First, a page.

In his TedXPortHarcourt talk a year ago, Dr. Jekwu Ozoemene popularized the notion of learned hopelessness as the bane of Nigeria, agreeing with Skinner’s seventy-year-old submissions on behavioural psychology. Followers of this column would have noticed that I have not written for a while. Each time this column was due, news from Katsina, Kaduna or the northeast has come to light and I have simply been unable to write. This came from a certainty this column and all the talk in the world will do nothing to affect the learned hopelessness taking root in Nigeria’s internal security machinery. When our Defence chiefs assure us that we are safer now than we were five years ago, despite evidence to the contrary; when a brilliant trailblazing young female officer is killed on national duty but the most the political class of Nigeria can muster is two fifty-kobo ministers; when killings in southern Kaduna have become daily occurrences; when Katsina and Zamfara have bandits promenading in streets—when all these happen and the officials and officers tasked with administering our security say they have done their best. . . when, even, they turn around and tell us how much worse things would be without this “best”, ours is a full-blown case of learned hopelessness. What can a mere columnist, who brings only some expertise and more passion to bear, do?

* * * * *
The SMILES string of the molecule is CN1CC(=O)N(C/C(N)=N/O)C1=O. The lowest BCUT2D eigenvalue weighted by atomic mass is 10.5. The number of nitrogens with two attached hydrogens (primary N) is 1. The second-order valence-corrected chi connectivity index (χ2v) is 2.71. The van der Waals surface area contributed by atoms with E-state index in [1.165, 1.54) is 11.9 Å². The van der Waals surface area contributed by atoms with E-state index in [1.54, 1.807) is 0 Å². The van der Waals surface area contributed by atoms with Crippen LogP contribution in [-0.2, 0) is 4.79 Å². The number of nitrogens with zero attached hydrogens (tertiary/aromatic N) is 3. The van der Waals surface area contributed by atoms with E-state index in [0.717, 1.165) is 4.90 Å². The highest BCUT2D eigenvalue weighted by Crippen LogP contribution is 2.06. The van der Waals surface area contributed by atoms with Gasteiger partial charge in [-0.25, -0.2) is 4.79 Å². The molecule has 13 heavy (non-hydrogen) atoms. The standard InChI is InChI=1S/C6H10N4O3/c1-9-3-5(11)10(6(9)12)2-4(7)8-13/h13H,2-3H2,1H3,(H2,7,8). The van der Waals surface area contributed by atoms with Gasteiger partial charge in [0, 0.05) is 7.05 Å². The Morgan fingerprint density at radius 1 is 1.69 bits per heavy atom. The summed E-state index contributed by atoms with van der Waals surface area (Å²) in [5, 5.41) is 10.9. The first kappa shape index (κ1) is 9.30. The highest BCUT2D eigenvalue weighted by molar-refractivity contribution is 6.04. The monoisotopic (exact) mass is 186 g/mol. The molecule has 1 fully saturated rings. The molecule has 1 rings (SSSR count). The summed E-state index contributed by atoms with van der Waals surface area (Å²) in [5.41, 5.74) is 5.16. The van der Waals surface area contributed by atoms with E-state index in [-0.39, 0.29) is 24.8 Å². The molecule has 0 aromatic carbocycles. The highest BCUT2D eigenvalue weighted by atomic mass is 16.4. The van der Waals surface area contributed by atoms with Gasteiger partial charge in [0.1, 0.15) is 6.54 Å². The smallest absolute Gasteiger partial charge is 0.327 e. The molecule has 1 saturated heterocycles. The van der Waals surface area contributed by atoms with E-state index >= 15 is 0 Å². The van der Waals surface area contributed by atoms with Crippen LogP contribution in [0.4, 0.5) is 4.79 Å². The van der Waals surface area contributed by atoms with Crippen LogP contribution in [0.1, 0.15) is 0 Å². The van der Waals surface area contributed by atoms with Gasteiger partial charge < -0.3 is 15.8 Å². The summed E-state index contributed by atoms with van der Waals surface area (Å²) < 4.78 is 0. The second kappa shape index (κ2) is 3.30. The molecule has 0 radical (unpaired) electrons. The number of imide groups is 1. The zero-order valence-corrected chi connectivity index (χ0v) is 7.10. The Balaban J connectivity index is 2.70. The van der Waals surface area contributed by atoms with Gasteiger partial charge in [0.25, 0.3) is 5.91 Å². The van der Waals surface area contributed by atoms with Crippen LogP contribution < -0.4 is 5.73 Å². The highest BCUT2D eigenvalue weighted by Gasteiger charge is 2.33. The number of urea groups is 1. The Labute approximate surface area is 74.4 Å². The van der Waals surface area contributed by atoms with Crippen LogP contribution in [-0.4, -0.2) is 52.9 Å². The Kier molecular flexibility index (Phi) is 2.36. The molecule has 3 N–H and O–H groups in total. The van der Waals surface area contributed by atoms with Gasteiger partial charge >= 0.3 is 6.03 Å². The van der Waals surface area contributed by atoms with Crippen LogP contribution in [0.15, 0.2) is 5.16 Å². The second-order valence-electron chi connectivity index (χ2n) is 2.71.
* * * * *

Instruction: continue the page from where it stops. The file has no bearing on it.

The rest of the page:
In my first piece in this series, I sketched out the terrain in which modern threat profiles operate, describing the local and international environments using the image of a security net trawling for bad fishes. There are threats that originate outside the net, there are those that originate in the logic of the net itself and each anti-state group exists within an interplay of these two environments. Therefore, reading the environment is crucial to addressing threats, especially with today’s network-type cell-like threats. In the second piece, I set out the feeders of our internal security threats which is the same as the structure of these hostile anti-state groups—financing, operations and intelligence. This is the triangle of terror. Also stated: a strategy that will deal with our threat profile must act against the financing, operations and intel of every anti-state actor identified in the local and international environment. It simply must.
Nothing I wrote in both pieces is new. People in the fields of strategy and security studies, who hold positions of public trust, know all this and even more. So, why do the bad fishes continue to terrorize the rest of us? Why is it that “Boko Haram”, “bandits”, “kidnappers”, “cultists”, alongside illegal arms dealers and drug traffickers, continue to operate so seemingly unchecked? Two things, two failures—a failure of strategy interpretation and a failure of coordination.